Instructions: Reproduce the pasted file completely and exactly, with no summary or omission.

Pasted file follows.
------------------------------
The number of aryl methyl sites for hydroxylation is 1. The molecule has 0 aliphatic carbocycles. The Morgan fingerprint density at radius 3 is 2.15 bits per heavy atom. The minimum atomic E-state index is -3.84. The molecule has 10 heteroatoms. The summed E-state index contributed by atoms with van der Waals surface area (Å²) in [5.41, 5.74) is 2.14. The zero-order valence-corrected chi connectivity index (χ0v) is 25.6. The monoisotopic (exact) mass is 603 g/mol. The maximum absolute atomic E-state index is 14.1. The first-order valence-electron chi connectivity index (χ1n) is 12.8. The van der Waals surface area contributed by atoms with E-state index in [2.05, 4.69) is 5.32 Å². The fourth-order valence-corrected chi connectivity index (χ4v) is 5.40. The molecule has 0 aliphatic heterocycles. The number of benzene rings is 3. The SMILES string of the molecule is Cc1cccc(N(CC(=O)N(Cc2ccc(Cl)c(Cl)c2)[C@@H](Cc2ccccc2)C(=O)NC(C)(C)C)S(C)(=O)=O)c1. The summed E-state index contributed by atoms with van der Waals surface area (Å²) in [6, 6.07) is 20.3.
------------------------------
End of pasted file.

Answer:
The number of aryl methyl sites for hydroxylation is 1. The molecule has 0 aliphatic carbocycles. The Morgan fingerprint density at radius 3 is 2.15 bits per heavy atom. The minimum atomic E-state index is -3.84. The molecule has 10 heteroatoms. The summed E-state index contributed by atoms with van der Waals surface area (Å²) in [5.41, 5.74) is 2.14. The zero-order valence-corrected chi connectivity index (χ0v) is 25.6. The monoisotopic (exact) mass is 603 g/mol. The maximum absolute atomic E-state index is 14.1. The first-order valence-electron chi connectivity index (χ1n) is 12.8. The van der Waals surface area contributed by atoms with E-state index in [2.05, 4.69) is 5.32 Å². The fourth-order valence-corrected chi connectivity index (χ4v) is 5.40. The molecule has 0 aliphatic heterocycles. The number of benzene rings is 3. The SMILES string of the molecule is Cc1cccc(N(CC(=O)N(Cc2ccc(Cl)c(Cl)c2)[C@@H](Cc2ccccc2)C(=O)NC(C)(C)C)S(C)(=O)=O)c1. The summed E-state index contributed by atoms with van der Waals surface area (Å²) in [6, 6.07) is 20.3.